All the films from all the editions, including those subsequently removed, presently totalling 1154. An easy way of seeing how…
Georges and Anne are in their eighties. They are cultivated, retired music teachers. Their daughter, who is also a musician, lives abroad with her family. One day, Anne has an attack. The couple's bond of love is severely tested.
Each new Michael Haneke release tends to be accompanied with the words ‘masterpiece’ and ‘his best yet’ but it is an opinion I don’t always subscribe to. That is until Amour because this is undoubtedly a masterpiece and quite possibly his greatest achievement as a director too. These words are lofty praise indeed but fully deserved as this is his most humane, challenging and beautifully judged work to date and may well be the great film of the decade.
Deserved hyperbole out of the way, Amour, is a work of art that could only ever have been created by Haneke. It is a film as uncompromising and rigorous in its examination of its subject matter as all of his previous…
Jarring, moving, confrontational, emotive and deeply sincere. Any great piece of art should possess one or more of these qualities and Haneke's film simply possesses them all. And for me personally, I'd like to add soul searing.
I am not that familiar with Haneke's work and the films I have seen by his hand range from brilliant to boring for me. But they all have one thing in common, they are relentless to their audience and their themes. It is therefore intriguing by default when someone like Haneke decides to explore love.
This is a story that excels in its simplicity. What happens when life long lovers face the inevitable, death? How do they cope? In many a writer's hand,…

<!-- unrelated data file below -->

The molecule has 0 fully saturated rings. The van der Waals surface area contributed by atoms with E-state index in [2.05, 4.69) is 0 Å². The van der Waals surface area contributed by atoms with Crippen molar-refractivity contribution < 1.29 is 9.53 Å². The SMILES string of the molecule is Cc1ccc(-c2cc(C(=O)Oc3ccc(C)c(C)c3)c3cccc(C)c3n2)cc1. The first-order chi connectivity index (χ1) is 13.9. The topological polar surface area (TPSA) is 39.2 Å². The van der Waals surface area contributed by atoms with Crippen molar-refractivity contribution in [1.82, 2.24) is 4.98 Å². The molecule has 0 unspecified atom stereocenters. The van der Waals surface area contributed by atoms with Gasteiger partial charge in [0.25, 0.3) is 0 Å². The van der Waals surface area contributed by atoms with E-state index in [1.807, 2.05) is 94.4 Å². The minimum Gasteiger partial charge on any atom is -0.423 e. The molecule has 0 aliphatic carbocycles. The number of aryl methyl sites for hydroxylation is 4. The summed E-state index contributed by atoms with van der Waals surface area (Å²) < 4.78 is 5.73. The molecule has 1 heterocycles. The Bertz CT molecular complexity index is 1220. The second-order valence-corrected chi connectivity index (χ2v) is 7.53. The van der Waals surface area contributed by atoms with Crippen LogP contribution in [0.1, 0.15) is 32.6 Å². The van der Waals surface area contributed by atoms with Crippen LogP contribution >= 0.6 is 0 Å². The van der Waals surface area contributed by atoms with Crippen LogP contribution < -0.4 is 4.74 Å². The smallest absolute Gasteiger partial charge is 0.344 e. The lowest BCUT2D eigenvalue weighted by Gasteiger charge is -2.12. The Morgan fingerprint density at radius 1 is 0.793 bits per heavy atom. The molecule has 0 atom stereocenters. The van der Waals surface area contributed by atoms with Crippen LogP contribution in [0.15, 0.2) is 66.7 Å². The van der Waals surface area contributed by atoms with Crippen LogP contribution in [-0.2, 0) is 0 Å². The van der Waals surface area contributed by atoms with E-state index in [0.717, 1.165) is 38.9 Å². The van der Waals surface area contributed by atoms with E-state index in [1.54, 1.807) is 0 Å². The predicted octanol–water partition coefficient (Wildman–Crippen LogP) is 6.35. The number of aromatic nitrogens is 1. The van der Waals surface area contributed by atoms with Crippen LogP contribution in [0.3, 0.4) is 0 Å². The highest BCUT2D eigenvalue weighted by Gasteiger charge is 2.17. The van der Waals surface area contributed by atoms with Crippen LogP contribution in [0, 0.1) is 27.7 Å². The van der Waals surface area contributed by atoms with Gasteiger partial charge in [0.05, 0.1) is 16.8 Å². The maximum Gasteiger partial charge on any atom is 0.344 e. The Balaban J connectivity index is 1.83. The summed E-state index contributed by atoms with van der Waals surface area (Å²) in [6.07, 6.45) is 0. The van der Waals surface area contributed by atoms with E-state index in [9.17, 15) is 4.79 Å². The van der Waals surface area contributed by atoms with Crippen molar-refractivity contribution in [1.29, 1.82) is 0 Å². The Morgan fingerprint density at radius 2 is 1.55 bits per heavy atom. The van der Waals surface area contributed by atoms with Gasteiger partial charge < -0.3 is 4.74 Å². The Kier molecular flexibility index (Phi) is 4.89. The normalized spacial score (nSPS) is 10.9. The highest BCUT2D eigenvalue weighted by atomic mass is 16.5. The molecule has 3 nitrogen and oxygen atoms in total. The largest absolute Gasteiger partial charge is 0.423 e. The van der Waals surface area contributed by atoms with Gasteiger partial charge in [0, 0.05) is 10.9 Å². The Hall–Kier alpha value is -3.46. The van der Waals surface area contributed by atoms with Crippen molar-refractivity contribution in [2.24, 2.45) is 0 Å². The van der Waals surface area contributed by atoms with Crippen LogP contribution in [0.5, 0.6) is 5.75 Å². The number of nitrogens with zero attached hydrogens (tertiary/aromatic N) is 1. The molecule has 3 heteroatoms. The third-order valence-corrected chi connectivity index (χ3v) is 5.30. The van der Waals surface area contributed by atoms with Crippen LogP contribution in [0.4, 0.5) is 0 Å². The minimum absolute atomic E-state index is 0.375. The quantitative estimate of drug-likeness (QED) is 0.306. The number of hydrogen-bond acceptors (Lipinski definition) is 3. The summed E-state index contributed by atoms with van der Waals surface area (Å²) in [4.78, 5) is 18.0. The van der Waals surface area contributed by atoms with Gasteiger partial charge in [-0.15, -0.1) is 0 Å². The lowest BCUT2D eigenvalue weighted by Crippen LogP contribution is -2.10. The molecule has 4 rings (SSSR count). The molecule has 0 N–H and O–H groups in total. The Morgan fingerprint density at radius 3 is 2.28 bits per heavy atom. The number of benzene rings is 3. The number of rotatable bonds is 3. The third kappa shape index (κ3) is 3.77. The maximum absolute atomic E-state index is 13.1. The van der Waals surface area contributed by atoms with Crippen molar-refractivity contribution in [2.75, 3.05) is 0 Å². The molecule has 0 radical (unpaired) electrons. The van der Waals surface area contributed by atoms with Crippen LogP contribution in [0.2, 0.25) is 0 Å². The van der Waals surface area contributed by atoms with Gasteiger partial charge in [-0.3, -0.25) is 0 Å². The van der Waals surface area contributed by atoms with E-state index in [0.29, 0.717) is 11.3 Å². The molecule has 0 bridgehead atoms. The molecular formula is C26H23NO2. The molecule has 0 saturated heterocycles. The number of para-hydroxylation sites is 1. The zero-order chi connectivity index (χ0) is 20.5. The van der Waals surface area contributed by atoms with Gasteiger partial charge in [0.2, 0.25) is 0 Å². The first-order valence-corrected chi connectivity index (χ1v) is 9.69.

Georges Laurent does not shed a tear. Age is the greatest sculptor of all. When young, we are afraid, but we pretend not, of what punches life might throw at us. We are afraid of the future, we are afraid of Death, not of our own but of our beloved ones. Age, apart from wilting the physicality and deteriorating the health, infuses great determination and gives humans the solidity to face the pains of life and death unlike any other. Age cleanses us of rashness and enlightens our life with equanimity. Age makes us lose our physical beauty, only to give rise to the truest form of soulful love. Aging is always seen as a one of the greatest enigmas…
Things will go on, and then one day it will all be over.
Even though I saw Amour kept popping up on Letterboxd User's entries with high star ratings, I still didn't read the reviews. I just don't like reading reviews for films I haven't seen yet. Then I realized it was directed by Michael Haneke and didn't bother looking up anything more on the film. Not because I hate the director, but because I planned on watching the film and had a small inkling of what I was in for. I find the best way to tackle a film by Haneke is to have ZERO preconceived notions on what you're about to watch otherwise the film will drop…
Not much to say, but I guess "this bored me" won't quite hack it, so let me try a little harder:
1) I don't have a good track record with Haneke, who I'm firmly convinced is a sadist masquerading as a smug moralist, but I'm not a total hater (Code Unknown is pretty great; Cache is terrifically suspenseful, though it fails to say much of anything besides "FIE, FRANCE, FOR NOT ACKNOWLEDGING THE ALGERIAN WAR"). I didn't go into this wanting to hate it, because I don't do that and that's no way to go through life.
2) This seems rather monumentally pointless — "a hyper-lucid demonstration of his theme," sez Jonathan Romney, to be sure, and I'm not necessarily…